At least eight people were arrested during the rally on various charges, including failure to disperse and one instance of assault on a law enforcement officer
Police officer on Saturday used pepper spray to disperse the crowd to break up a march to a polling place in Graham, North Carolina.
Officers resorted to the action when the demonstration was deemed "unsafe and unlawful" due to unspecified "actions", according to a statement from the Graham Police Department, reports the CNN.
North Carolina Democratic congressional candidate Scott Huffman who attended the march, said protesters were only defending their First Amendment rights when the pepper spray was used by law enforcement in Graham, about 30 miles east of Greensboro.
"We were peacefully demonstrating, we were exercising our First Amendment rights with Black Lives Matter," Huffman said in a video he shared on Twitter.
The "I Am Change" march was branded as a "march to the polls" where participants were encouraged to march in honor of Black people whose deaths have fueled protests over racial injustice, including George Floyd, Breonna Taylor and Trayvon Martin, among others, according to a flyer for the event.
Attorney Ben Crump, who represents the families of numerous victims of police brutality, was scheduled to speak at the event, the flyer shows, along with Brooke Williams, George Floyd's niece.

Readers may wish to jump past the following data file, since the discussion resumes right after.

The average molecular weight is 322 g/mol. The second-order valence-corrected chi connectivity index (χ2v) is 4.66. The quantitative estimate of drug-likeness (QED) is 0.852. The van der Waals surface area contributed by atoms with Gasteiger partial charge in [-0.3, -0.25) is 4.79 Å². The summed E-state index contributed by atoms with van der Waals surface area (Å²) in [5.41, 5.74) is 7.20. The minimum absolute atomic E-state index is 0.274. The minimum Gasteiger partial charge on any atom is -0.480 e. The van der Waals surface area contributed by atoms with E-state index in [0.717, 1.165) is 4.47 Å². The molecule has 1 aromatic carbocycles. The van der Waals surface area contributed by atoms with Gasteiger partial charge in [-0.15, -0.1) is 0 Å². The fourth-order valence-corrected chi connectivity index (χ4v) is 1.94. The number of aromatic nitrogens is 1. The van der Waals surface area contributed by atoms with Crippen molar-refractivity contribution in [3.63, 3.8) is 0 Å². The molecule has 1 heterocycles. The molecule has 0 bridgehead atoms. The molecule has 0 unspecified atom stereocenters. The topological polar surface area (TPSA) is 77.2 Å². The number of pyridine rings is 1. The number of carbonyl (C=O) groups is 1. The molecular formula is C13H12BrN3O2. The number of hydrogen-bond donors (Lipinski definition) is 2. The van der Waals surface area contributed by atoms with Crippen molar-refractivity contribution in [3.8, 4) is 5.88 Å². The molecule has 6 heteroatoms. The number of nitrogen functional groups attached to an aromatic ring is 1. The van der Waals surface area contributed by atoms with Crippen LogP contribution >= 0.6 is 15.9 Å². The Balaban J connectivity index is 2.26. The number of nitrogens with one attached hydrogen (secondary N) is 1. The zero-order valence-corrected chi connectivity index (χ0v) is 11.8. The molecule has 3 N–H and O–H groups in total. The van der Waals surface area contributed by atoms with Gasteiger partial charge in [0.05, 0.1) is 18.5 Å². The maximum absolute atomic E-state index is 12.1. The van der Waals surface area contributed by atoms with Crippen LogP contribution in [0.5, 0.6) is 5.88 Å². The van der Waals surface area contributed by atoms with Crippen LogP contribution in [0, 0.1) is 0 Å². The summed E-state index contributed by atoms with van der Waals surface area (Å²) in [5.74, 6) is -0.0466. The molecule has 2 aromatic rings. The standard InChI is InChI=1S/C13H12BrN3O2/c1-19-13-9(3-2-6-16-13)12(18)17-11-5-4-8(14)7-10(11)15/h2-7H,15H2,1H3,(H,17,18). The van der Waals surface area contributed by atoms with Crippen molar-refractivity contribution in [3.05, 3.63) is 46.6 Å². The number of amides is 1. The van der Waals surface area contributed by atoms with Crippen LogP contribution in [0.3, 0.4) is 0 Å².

Video published by the Raleigh News & Observer appears to show demonstrators and law enforcement scuffling over sound equipment in front of the Graham courthouse. Alamance County Sheriff's deputies wearing gray uniforms soon deploy pepper spray, and at least one deputy is seen spraying a man in the face. Others spray toward demonstrators' feet.
At least eight people were arrested during the rally on various charges, including failure to disperse and one instance of assault on a law enforcement officer, Graham police said.
The Alamance County Sheriff's Office said it made arrests at the demonstration, citing "violations of the permit" the organizer, the Rev. Gregory Drumwright, a pastor and activist, obtained to hold the rally.
"Mr. Drumwright chose not to abide by the agreed upon rules," the sheriff's office said. "As a result, after violations of the permit, along with disorderly conduct by participants leading to arrests, the protest was deemed an unlawful assembly and participants were asked to leave."